1. The seminars begin with 5-10 minute presentations by the speakers, in which they describe the relation of their position to CRE. Relevant cases from the speakers’ own experience or from the literature may be discussed. Each student is expected to participate actively via online discussions with forum group.
  2. The class is divided into small groups to work collaboratively in developing a case study

Major content areas:    
The content areas encompass the full range of core competencies within CRE. A partial list includes conflicts of interest, such as those relating to recruitment of subjects and relations with industry; publication issues, such as authorship, collaboration, plagiarism, duplicate publication, and peer review; research misconduct, including falsification and fabrication of data; protection of human subjects in research including the role of IRBs and the concepts of vulnerability and coercion. Many other areas of CRE will be covered.


Evaluation of Students:  
To obtain credit for this course, students must complete all exercises for each session, as posted in Moodle, within one week after the session is posted. Late completion results in loss of 5 percentage points on the grading scale. Grading is 100% based on quality and timely completion of online assignments and forum discussions.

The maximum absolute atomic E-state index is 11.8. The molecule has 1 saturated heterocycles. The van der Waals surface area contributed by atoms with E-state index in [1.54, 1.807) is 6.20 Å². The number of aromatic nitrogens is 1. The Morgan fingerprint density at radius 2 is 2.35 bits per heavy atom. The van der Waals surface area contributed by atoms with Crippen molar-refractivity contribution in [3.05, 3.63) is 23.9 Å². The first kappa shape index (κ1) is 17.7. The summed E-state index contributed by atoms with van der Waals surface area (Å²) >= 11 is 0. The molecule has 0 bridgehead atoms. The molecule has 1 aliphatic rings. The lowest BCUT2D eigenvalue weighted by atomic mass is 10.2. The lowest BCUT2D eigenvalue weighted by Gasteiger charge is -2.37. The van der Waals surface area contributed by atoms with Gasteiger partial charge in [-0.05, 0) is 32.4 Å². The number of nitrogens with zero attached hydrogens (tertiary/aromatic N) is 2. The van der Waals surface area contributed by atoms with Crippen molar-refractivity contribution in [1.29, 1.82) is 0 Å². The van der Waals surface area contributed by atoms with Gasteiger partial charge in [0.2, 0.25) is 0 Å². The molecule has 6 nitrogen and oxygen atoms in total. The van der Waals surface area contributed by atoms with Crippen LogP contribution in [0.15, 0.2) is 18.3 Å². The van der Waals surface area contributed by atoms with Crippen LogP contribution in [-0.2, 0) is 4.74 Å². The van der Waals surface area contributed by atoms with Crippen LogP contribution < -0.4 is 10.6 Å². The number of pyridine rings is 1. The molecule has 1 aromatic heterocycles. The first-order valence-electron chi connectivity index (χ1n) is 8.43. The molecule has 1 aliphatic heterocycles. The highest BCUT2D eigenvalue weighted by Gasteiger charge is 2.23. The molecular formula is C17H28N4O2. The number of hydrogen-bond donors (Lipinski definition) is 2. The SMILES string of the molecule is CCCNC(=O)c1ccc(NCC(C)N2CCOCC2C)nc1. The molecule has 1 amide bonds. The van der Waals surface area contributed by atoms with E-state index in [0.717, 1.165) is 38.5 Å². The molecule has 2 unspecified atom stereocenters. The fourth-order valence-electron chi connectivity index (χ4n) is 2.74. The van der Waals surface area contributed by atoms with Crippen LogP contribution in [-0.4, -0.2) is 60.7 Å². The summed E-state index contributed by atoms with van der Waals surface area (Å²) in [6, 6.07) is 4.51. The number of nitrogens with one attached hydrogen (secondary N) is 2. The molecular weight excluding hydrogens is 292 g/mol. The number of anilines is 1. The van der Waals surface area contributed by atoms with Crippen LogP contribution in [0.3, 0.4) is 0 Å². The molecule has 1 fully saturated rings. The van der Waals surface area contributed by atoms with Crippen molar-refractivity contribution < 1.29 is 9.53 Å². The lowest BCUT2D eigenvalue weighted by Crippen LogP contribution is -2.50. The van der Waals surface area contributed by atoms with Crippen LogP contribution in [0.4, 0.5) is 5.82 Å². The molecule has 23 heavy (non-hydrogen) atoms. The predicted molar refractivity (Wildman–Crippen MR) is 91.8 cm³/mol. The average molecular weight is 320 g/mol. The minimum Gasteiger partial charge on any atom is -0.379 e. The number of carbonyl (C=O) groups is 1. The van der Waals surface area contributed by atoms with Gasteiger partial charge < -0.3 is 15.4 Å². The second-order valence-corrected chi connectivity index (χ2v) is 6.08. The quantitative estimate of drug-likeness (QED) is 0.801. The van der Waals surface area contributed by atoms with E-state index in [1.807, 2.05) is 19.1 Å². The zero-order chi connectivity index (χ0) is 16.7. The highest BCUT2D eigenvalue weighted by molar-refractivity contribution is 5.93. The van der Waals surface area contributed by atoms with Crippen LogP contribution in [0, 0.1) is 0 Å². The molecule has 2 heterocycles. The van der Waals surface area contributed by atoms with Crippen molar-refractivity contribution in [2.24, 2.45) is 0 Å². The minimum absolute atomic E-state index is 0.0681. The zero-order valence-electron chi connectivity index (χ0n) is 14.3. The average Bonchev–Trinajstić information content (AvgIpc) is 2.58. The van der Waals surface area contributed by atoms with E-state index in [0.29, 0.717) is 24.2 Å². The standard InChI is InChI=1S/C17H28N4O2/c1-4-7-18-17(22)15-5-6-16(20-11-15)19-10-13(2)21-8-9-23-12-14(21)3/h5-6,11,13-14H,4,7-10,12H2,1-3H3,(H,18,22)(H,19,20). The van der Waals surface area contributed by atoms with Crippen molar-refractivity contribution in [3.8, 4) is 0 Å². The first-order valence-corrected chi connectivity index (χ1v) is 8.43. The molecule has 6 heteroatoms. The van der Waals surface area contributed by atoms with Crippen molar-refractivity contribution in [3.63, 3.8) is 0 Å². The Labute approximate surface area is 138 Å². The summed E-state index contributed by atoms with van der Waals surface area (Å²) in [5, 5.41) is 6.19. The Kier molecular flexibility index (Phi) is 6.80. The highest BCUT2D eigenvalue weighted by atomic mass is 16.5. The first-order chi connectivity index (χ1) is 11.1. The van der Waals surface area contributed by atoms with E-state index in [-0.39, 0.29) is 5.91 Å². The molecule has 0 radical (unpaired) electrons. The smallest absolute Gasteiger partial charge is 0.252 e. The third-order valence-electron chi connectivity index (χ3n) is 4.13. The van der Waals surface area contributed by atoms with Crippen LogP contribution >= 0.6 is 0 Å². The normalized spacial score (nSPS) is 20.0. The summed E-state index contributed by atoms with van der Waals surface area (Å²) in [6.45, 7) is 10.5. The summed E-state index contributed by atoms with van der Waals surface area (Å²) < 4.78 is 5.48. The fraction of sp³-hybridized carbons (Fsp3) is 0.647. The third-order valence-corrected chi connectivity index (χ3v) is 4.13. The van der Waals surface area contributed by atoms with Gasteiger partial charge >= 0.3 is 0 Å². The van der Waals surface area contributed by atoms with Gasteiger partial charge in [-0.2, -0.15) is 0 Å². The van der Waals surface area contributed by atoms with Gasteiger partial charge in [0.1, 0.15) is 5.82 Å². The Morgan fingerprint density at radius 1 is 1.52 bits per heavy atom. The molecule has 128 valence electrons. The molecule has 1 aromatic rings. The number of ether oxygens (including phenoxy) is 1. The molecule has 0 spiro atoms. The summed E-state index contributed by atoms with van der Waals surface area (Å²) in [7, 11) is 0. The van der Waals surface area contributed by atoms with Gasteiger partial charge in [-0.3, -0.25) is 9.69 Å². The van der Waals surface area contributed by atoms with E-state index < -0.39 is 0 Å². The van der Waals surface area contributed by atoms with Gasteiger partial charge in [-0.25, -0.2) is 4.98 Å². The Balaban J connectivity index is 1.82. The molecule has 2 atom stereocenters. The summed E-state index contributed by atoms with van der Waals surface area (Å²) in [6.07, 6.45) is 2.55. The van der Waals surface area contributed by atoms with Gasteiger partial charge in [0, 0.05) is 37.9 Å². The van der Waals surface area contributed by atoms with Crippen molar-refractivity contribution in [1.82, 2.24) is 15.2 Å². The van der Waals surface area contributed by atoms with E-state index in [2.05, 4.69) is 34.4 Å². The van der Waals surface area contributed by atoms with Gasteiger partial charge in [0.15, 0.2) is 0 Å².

Honor Code:
The faculty of the MUSC College of Graduate Studies endorse the campus Honor Code and expect students to be familiar with and abide by its provisions. The Honor Code policy applies to all tests, written assignments, clinical behavior, clinical logs, medical record entries, and verbal and electronic communication. The Honor Code document can be viewed in the Student Handbook.


Plagiarism statement:
Plagiarism is a form of academic misconduct and is the use of another person’s words or ideas without providing credit to that person. It is the theft of another person’s words or ideas to give the impression that you created them. These words and ideas may be from a variety of sources including printed works, speeches, presentations, and/or Internet sites and documents. Appropriate and complete referencing of words and ideas obtained from others is a requirement in ALL courses. If a work is anonymous, as may be the case with some Internet documents, it still must be fully referenced.